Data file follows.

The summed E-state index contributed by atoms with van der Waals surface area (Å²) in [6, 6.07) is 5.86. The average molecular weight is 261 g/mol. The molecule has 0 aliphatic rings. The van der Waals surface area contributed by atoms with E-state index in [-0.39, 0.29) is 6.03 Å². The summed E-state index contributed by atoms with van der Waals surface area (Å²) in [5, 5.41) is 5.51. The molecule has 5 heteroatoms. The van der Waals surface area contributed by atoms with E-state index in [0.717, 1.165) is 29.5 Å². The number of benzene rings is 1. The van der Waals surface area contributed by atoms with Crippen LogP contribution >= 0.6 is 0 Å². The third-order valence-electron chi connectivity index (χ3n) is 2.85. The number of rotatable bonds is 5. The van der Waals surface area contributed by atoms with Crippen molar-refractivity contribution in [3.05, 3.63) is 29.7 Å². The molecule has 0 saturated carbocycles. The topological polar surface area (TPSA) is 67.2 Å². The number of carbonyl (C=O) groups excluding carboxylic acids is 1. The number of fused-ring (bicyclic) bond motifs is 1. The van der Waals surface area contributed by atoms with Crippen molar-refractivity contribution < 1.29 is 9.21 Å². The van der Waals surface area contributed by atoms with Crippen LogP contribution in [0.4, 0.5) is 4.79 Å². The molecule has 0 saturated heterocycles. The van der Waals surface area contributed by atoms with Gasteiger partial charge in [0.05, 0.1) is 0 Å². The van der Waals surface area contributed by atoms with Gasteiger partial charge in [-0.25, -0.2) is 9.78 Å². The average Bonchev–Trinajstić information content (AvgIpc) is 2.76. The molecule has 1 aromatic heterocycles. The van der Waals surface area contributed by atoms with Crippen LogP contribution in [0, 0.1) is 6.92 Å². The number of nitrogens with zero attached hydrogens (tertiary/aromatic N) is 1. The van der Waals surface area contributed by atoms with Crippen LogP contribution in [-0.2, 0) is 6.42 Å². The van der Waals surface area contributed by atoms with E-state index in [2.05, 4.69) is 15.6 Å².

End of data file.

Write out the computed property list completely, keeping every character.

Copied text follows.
The summed E-state index contributed by atoms with van der Waals surface area (Å²) in [6, 6.07) is 5.86. The average molecular weight is 261 g/mol. The molecule has 0 aliphatic rings. The van der Waals surface area contributed by atoms with E-state index in [-0.39, 0.29) is 6.03 Å². The summed E-state index contributed by atoms with van der Waals surface area (Å²) in [5, 5.41) is 5.51. The molecule has 5 heteroatoms. The van der Waals surface area contributed by atoms with E-state index in [0.717, 1.165) is 29.5 Å². The number of benzene rings is 1. The van der Waals surface area contributed by atoms with Crippen LogP contribution >= 0.6 is 0 Å². The third-order valence-electron chi connectivity index (χ3n) is 2.85. The number of rotatable bonds is 5. The van der Waals surface area contributed by atoms with Crippen molar-refractivity contribution in [3.05, 3.63) is 29.7 Å². The molecule has 0 saturated carbocycles. The topological polar surface area (TPSA) is 67.2 Å². The number of carbonyl (C=O) groups excluding carboxylic acids is 1. The number of fused-ring (bicyclic) bond motifs is 1. The van der Waals surface area contributed by atoms with Crippen molar-refractivity contribution < 1.29 is 9.21 Å². The van der Waals surface area contributed by atoms with Crippen LogP contribution in [0.4, 0.5) is 4.79 Å². The molecule has 0 saturated heterocycles. The van der Waals surface area contributed by atoms with Gasteiger partial charge in [0.05, 0.1) is 0 Å². The van der Waals surface area contributed by atoms with Gasteiger partial charge in [-0.25, -0.2) is 9.78 Å². The average Bonchev–Trinajstić information content (AvgIpc) is 2.76. The molecule has 1 aromatic heterocycles. The van der Waals surface area contributed by atoms with Crippen LogP contribution in [0, 0.1) is 6.92 Å². The number of nitrogens with zero attached hydrogens (tertiary/aromatic N) is 1. The van der Waals surface area contributed by atoms with Crippen LogP contribution in [-0.2, 0) is 6.42 Å². The van der Waals surface area contributed by atoms with E-state index in [2.05, 4.69) is 15.6 Å².